It would not end well for a hawk that tried to roll a boulder by striking it, and a rabbit would simply move out of the way of a flood rolling boulders down an arroyo.  Rather in both the hawk’s strike and the torrential waters, it is the application of proper tactics informed by correct strategic objectives, that allow the rabbit to be gotten and the boulder to be moved.


“Strategy without tactics is the slowest route to victory. Tactics without strategy is the noise before defeat.”   Sun Tzu



The material presented in the Art of Advocacy goes into some detail with four ‘virtues’ or qualities of the functional campaign, five ‘attitudes’ or level of engagement of the successful advocate, and four progressions the functional campaign moves through between strategic vision and effective action (and back again).


The Art of Advocacy workshop fits into a larger system of campaign development that teaches how to craft plans covering the goal, strategies and objectives, and includes a ‘hands on’ training in the development of effective tactics.


This framework provides the basis for that later work.  For instance, the four virtues of a functional campaign are a key part of the system, with each serving a specific role within the campaign.


Four Virtues               Campaign role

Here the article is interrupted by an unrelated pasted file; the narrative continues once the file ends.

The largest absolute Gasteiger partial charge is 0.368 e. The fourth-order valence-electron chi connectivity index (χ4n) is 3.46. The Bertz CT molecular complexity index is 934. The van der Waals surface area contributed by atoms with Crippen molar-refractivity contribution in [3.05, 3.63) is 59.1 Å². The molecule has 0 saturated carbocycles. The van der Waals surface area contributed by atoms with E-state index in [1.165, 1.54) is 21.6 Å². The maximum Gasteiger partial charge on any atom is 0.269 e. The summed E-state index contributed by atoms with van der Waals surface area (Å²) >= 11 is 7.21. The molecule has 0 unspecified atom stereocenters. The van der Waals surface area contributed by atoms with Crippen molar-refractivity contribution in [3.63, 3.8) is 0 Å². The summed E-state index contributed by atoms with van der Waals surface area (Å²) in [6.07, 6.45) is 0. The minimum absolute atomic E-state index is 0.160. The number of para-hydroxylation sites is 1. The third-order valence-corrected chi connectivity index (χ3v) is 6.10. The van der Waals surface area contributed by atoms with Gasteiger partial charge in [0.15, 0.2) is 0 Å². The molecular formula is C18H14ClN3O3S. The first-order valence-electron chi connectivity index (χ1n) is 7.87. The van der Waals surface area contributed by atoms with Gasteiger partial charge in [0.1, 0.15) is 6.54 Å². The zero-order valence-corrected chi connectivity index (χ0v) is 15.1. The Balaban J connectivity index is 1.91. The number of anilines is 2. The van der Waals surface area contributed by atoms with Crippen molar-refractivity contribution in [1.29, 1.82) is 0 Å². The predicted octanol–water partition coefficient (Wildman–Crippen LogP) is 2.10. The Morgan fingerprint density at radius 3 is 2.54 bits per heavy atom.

Perspective                  ‘Strategic vision’

Awareness                   ‘Tactical vision’

Adaptability               ‘Tactical action’

Steadfastness             ‘Strategic action’

>> Proper Function


The takeaway is that advocacy campaigns are dynamic with a cyclical and not only linear force at play, and which require a balance between strategic vision and tactical action.


The final, and probably most important, lesson is that successful campaigns are implemented by successful advocates.  As the basis for advocacy campaigning, the wisdom of both Sun Tzu and Lao Tzu coach us to look within: to be an effective advocate for change one must strive to be that change, as another great strategist also reminded more recently.


“You must be the change you wish to see in the world.”  Gandhi



Of course campaigns are designed to win.  Within the bounds of ethics and appropriateness the model that works is the one to pursue.  But since there is more to winning than just putting together a good plan,  an understanding of the ‘art’ of advocacy is also an important step to crafting and running winning strategies and tactics.


That is why in starting my trainings I like to start long ago and far away, to make the ‘Art of Advocacy’ relevant today by borrowing from philosophers in feudal China.  Success starts with certain qualities and attitudes that can be cultivated, in both the campaign and in ourselves as advocates.


Crafting campaign strategies and tactics can seem like a technical and dry process, but its genesis for ultimate success starts by ‘seeing things in the seed’ and a basic understanding–about the work we are doing and about ourselves–that moves our efforts toward effectiveness and success.



Advocacy Campaign Workshops

This post is developed from background materials for a recently introduced series of workshops to teach theory, skills and techniques behind successful advocacy campaigns.


Current workshops being offered include:


For more information on workshops, contact Mountain West Strategies at 970-510-0678.